‘It was his’ said another; ‘and if he’d done as he should he would have kept as dark as a chimney sweep.’ If the party in this claim were jurymen to try the case it would not be difficult to venture a bet of a dozen of champagne on the finale of the trial.'

Moreton Bay Courier, 15 December 1859:

'Nature of the Ground

Up to the present time I have been very silent on the geological character of Tooloom. I don’t profess to know much on this point, and should be sorry to set myself up as a judge in the matter. If Lyell, Sedgwick, or Buckland, had been to Tooloom and published books on the geological formations of the place, I might appropriate a few quotations. Nevertheless, in all humility, I append my own geological opinions.

The country in the neighbourhood of Tooloom is evidently volcanic, traces of the convulsions of nature being more distinable at the points near to the creek than elsewhere. The various layers are easily discernible in ascending or descending the point of the steep hill near Joe’s Gully; but as far as I could judge from actual observation, there seems to be no rule for the discovery of gold from any particular layer. One party finds the precious metal in gravel - another finds it in soil as rich as garden mould - and another is fortunate in clayey looking soil. The last named appears to show the colour of the metal sought better than any other; the gold obtainable from this kind of layer being smaller than that washed from the gravel. The top layer of the land near to the favourite resort of the diggers is very strong, the edges of the projecting stones being in many places sharp - in others, rising in boulders. One fact I state for the consideration of those more versed in peculiarities connected with soil and climate than I am. The grass growing in the naturally formed paddock I have previously mentioned, is remarkably nutritious for horses, and it is rarely that grass appears to thrive so well for feeding purposes as the tufts which sprout from the rocky and stony intersectices of this wild and broken country.

The appearance of the bed of Joe’s Gully has been entirely altered by the diggers. The bed of the gully is not very wide, but stupendous banks protect it on each side near to the bed of the creek, where the busiest operations were being carried on; and if the place has not been formed by volcanic eruptions, and is only one of the rough and stupendous water-courses of this great country, there is food for supposition that ages have rolled by in accomplishing the appearance presented in 1859 to the visitors...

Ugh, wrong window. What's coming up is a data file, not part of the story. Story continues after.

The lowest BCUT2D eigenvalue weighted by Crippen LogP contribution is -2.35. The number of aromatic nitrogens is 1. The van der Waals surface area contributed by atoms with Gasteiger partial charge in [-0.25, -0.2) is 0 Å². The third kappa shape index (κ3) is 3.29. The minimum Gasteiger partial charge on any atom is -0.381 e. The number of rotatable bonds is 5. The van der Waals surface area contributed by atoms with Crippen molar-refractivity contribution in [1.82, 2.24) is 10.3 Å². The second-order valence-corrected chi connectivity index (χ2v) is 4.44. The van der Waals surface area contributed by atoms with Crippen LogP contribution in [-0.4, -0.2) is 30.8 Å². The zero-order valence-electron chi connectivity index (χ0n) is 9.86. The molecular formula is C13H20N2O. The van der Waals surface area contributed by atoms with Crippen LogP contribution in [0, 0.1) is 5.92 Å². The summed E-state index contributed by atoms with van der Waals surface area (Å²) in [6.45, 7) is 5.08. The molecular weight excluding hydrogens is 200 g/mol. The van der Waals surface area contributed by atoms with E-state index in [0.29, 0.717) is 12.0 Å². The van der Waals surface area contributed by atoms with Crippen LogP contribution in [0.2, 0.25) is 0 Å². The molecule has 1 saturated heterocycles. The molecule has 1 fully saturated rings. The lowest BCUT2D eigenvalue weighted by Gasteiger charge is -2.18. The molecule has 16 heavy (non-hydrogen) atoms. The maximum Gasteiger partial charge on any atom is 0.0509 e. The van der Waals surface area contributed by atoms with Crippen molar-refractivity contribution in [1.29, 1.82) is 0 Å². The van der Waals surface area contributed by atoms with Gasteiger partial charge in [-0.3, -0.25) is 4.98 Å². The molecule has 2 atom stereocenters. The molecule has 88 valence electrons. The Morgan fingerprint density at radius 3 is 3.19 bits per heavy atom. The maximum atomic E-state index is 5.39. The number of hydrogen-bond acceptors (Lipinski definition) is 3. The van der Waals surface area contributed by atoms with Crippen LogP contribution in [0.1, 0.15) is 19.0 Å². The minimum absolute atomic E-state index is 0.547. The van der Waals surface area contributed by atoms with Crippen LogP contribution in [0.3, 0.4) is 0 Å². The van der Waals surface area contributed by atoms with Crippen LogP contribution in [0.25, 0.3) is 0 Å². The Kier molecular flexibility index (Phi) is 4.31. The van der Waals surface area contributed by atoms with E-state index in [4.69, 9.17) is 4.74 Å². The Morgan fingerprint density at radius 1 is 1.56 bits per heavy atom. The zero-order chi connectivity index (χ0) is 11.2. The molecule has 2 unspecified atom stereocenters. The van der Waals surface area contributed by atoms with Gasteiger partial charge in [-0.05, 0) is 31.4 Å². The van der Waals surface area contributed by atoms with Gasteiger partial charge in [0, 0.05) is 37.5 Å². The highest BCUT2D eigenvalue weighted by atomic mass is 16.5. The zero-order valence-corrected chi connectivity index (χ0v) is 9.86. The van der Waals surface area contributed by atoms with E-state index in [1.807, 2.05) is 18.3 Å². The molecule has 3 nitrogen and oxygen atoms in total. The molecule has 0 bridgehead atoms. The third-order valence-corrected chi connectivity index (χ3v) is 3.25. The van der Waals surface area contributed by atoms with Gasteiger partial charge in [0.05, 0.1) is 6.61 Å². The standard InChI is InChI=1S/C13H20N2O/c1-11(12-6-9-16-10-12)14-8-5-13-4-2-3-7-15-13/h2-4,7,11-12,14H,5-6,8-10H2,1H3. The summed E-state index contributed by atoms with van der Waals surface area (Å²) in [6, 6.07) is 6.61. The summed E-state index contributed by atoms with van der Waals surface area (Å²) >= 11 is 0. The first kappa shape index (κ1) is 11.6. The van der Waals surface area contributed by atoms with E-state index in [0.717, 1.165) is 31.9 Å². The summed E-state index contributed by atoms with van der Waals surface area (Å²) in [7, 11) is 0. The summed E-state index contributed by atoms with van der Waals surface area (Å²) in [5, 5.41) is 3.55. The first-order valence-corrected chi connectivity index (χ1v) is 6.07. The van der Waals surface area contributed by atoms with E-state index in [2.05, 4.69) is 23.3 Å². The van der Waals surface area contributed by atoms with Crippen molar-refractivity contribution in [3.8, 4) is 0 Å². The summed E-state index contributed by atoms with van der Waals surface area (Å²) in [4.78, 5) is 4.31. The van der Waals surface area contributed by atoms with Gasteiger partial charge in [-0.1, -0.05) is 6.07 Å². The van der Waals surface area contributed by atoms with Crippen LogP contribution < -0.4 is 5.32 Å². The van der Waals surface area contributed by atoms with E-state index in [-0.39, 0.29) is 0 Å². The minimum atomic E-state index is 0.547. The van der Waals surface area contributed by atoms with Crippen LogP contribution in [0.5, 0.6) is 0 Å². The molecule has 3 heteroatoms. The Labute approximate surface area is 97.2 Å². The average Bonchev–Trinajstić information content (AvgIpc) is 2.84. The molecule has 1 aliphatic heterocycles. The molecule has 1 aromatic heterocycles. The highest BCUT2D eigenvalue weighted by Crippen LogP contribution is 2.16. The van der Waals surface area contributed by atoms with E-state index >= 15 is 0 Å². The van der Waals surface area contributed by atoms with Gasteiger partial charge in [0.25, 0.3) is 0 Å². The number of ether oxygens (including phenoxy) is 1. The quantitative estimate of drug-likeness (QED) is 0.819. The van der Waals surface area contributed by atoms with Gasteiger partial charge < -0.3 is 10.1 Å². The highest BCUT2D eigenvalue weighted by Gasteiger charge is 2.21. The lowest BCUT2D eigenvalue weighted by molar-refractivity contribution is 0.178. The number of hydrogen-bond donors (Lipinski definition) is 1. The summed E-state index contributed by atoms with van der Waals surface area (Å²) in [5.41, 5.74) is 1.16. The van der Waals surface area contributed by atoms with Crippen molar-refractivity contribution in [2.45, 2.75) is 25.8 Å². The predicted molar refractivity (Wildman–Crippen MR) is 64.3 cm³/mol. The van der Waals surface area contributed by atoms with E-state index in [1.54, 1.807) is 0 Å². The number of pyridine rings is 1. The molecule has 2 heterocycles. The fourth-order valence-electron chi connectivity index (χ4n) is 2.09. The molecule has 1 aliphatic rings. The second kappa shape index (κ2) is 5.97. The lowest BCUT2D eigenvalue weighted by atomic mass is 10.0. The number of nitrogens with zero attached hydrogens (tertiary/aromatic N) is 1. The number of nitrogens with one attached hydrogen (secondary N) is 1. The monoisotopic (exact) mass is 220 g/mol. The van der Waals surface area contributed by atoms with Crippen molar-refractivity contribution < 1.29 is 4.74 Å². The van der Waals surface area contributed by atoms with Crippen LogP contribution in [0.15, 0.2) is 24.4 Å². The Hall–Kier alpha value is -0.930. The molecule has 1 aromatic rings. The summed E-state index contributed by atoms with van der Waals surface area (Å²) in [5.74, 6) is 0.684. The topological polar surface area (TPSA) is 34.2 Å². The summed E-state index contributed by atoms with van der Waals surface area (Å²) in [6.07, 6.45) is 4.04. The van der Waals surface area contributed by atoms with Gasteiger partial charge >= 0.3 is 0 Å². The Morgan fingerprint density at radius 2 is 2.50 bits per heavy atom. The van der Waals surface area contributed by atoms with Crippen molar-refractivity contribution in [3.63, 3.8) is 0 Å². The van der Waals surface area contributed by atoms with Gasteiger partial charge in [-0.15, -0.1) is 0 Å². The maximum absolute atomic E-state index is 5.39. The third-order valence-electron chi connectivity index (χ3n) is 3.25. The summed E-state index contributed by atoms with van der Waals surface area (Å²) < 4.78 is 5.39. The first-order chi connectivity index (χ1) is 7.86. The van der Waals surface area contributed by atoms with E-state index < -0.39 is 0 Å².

General Character of Tub Diggings

It is time I gave the diggings a character. I must here endeavour to be very particular. I talked with the storekeepers, diggers, and workers who live by other means than searching for gold. I had an opportunity of talking with many returns on the way up; many more than I have mentioned, and I have endeavoured to form an independent judgment. That Tooloom is a gold country no man who has visited it will deny. The gold brought down by the escort is proof that there is gold. The objection urged by many that the gold which is brought by the Ipswich escort is obtained mostly from the Table Land will not hold good. The Grafton people will be sure, on that side of the country, to keep a sharp look-out ; and I may state that there is a trifle of jealousy relative to the gold coming down to Ipswich which ought not to exist; and the sooner it is allayed the better will it be for all concerned. The Table Land is thirty miles from Tooloom, and it is not likely that much of the gold from the Grafton side passes by way of Ipswich. I should be inclined to believe from what I saw that if the matter were stated vice versa, - that some of the Tooloom gold went by way of Grafton, the truth would be nearer told.